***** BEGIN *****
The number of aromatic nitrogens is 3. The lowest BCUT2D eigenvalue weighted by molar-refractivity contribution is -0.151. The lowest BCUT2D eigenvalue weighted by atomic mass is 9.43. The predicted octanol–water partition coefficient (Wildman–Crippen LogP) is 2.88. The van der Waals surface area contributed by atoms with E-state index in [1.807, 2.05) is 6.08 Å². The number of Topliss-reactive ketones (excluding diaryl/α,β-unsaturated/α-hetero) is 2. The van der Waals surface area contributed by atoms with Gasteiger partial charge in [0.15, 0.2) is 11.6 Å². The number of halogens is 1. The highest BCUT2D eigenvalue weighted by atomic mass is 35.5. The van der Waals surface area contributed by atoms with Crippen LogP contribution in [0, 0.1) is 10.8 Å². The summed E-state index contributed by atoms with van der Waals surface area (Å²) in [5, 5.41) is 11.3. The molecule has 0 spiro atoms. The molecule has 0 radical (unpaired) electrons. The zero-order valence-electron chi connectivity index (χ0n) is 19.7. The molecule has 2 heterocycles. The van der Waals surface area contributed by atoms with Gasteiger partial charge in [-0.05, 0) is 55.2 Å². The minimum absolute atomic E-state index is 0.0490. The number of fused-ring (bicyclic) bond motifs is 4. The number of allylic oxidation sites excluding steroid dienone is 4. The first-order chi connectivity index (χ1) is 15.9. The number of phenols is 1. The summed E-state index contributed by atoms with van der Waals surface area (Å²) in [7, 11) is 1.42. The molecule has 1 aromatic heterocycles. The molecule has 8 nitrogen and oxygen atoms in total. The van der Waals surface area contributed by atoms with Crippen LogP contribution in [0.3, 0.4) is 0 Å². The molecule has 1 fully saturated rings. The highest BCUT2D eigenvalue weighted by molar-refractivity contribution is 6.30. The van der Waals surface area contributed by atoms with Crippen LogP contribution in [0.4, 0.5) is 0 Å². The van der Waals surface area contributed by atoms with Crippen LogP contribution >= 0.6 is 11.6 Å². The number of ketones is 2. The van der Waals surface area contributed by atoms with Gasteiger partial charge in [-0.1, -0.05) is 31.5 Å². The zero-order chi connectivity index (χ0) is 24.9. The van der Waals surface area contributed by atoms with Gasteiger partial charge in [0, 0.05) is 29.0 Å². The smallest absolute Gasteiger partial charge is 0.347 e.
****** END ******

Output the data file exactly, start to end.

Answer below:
The number of aromatic nitrogens is 3. The lowest BCUT2D eigenvalue weighted by molar-refractivity contribution is -0.151. The lowest BCUT2D eigenvalue weighted by atomic mass is 9.43. The predicted octanol–water partition coefficient (Wildman–Crippen LogP) is 2.88. The van der Waals surface area contributed by atoms with E-state index in [1.807, 2.05) is 6.08 Å². The number of Topliss-reactive ketones (excluding diaryl/α,β-unsaturated/α-hetero) is 2. The van der Waals surface area contributed by atoms with Gasteiger partial charge in [0.15, 0.2) is 11.6 Å². The number of halogens is 1. The highest BCUT2D eigenvalue weighted by atomic mass is 35.5. The van der Waals surface area contributed by atoms with Crippen LogP contribution in [0, 0.1) is 10.8 Å². The summed E-state index contributed by atoms with van der Waals surface area (Å²) in [5, 5.41) is 11.3. The molecule has 0 spiro atoms. The molecule has 0 radical (unpaired) electrons. The zero-order valence-electron chi connectivity index (χ0n) is 19.7. The molecule has 2 heterocycles. The van der Waals surface area contributed by atoms with Gasteiger partial charge in [-0.05, 0) is 55.2 Å². The minimum absolute atomic E-state index is 0.0490. The number of fused-ring (bicyclic) bond motifs is 4. The number of allylic oxidation sites excluding steroid dienone is 4. The first-order chi connectivity index (χ1) is 15.9. The number of phenols is 1. The summed E-state index contributed by atoms with van der Waals surface area (Å²) in [7, 11) is 1.42. The molecule has 1 aromatic heterocycles. The molecule has 8 nitrogen and oxygen atoms in total. The van der Waals surface area contributed by atoms with Crippen LogP contribution in [0.3, 0.4) is 0 Å². The molecule has 1 fully saturated rings. The highest BCUT2D eigenvalue weighted by molar-refractivity contribution is 6.30. The van der Waals surface area contributed by atoms with Crippen LogP contribution in [0.4, 0.5) is 0 Å². The van der Waals surface area contributed by atoms with Crippen LogP contribution >= 0.6 is 11.6 Å². The number of ketones is 2. The van der Waals surface area contributed by atoms with Gasteiger partial charge in [-0.1, -0.05) is 31.5 Å². The zero-order chi connectivity index (χ0) is 24.9. The van der Waals surface area contributed by atoms with Gasteiger partial charge in [0, 0.05) is 29.0 Å². The smallest absolute Gasteiger partial charge is 0.347 e.